23rd March 2021
Hugues Chevalier, Economist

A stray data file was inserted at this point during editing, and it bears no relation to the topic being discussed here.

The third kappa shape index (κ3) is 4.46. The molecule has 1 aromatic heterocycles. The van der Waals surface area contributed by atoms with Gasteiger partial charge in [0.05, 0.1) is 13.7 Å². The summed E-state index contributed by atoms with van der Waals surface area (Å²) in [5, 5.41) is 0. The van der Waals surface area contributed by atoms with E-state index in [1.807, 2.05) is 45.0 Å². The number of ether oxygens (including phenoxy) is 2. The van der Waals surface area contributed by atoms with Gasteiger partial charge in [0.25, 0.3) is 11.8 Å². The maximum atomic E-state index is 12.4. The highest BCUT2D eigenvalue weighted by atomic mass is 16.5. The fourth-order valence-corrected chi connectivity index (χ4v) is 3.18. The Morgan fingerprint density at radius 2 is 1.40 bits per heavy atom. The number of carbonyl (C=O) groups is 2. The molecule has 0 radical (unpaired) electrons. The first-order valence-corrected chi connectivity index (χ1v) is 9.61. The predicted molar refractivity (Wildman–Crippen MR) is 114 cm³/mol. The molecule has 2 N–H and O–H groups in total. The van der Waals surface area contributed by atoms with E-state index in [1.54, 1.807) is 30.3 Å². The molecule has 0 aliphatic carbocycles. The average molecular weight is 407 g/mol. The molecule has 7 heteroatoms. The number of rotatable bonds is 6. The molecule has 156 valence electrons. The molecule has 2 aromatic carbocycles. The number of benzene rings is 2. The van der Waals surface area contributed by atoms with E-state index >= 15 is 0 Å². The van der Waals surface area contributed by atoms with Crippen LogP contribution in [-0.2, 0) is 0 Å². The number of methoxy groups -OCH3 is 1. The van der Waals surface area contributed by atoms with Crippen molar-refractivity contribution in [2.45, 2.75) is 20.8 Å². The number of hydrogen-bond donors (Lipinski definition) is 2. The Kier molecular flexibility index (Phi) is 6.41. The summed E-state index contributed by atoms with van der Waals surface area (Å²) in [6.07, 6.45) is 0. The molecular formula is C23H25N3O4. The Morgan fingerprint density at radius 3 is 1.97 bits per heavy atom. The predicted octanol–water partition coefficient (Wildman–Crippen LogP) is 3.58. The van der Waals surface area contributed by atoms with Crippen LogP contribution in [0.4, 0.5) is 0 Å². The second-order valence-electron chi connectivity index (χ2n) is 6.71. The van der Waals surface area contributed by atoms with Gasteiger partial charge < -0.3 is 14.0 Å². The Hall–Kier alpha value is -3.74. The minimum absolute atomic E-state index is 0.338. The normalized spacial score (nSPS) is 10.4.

President Biden signed his colossal $ 1.9 trillion stimulus package last Friday. The law, which plans to spend 8.5% of GDP, had already been passed by the House of Representatives on March 10. The Biden plan includes, among other things, sending a check of $ 1,400 to every American earning less than $ 75,000 a year. In addition, it extends federal unemployment benefit of $ 300 per week until September. Finally, it will financially support vaccination programs, social and educational assistance, in particular the reopening of schools in the poorest states. This plan is obviously essential for household income in a country where partial unemployment in non-existent and where 9 million workers could not return to their pre-crisis jobs. Critics say, it could overheat the economy, which is already rebounding quickly. Indeed, according to the March forecasts of the OECD, US GDP growth could reach 5.6% this year, up 1.4 point compared to those of December 2020. The better-than-expected situation is due to the rapid campaign of vaccination which has permitted to lift health restrictions. Indeed, 100 million Americans have already received their first jab, almost a third of the population. The possibility of an overheating economy could lead to widening external deficits and a possible resurgence of inflation, which would push up interest rates. And this plan, already colossal, should be followed by another plan of 2000 billion dollars over four years which will focus on ecological transition and infrastructure.